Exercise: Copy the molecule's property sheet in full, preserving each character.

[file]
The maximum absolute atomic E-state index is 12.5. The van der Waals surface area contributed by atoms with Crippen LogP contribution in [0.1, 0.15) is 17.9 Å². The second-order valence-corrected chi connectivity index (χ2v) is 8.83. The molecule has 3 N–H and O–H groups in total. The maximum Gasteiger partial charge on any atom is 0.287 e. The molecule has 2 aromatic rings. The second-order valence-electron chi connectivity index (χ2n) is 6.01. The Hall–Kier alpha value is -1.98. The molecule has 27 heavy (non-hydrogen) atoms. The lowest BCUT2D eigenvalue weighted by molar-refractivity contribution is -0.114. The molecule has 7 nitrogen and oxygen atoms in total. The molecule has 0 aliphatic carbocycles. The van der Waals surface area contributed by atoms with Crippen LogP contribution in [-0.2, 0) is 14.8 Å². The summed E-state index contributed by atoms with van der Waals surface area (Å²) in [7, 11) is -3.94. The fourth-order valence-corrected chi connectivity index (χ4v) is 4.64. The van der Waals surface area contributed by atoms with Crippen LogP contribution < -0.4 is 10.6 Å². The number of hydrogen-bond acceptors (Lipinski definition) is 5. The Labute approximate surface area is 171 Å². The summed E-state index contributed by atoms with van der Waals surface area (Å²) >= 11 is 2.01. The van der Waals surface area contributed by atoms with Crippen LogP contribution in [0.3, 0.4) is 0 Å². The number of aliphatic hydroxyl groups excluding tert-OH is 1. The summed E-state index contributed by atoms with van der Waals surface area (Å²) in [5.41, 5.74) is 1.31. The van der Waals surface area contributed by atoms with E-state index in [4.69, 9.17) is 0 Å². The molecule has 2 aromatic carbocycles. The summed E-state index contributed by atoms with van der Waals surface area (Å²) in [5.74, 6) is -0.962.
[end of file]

The maximum absolute atomic E-state index is 12.5. The van der Waals surface area contributed by atoms with Crippen LogP contribution in [0.1, 0.15) is 17.9 Å². The second-order valence-corrected chi connectivity index (χ2v) is 8.83. The molecule has 3 N–H and O–H groups in total. The maximum Gasteiger partial charge on any atom is 0.287 e. The molecule has 2 aromatic rings. The second-order valence-electron chi connectivity index (χ2n) is 6.01. The Hall–Kier alpha value is -1.98. The molecule has 27 heavy (non-hydrogen) atoms. The lowest BCUT2D eigenvalue weighted by molar-refractivity contribution is -0.114. The molecule has 7 nitrogen and oxygen atoms in total. The molecule has 0 aliphatic carbocycles. The van der Waals surface area contributed by atoms with Crippen LogP contribution in [-0.2, 0) is 14.8 Å². The summed E-state index contributed by atoms with van der Waals surface area (Å²) in [7, 11) is -3.94. The fourth-order valence-corrected chi connectivity index (χ4v) is 4.64. The van der Waals surface area contributed by atoms with Crippen LogP contribution < -0.4 is 10.6 Å². The number of hydrogen-bond acceptors (Lipinski definition) is 5. The Labute approximate surface area is 171 Å². The summed E-state index contributed by atoms with van der Waals surface area (Å²) >= 11 is 2.01. The van der Waals surface area contributed by atoms with Crippen LogP contribution in [0.3, 0.4) is 0 Å². The number of aliphatic hydroxyl groups excluding tert-OH is 1. The summed E-state index contributed by atoms with van der Waals surface area (Å²) in [5.41, 5.74) is 1.31. The van der Waals surface area contributed by atoms with E-state index in [4.69, 9.17) is 0 Å². The molecule has 2 aromatic carbocycles. The summed E-state index contributed by atoms with van der Waals surface area (Å²) in [5.74, 6) is -0.962.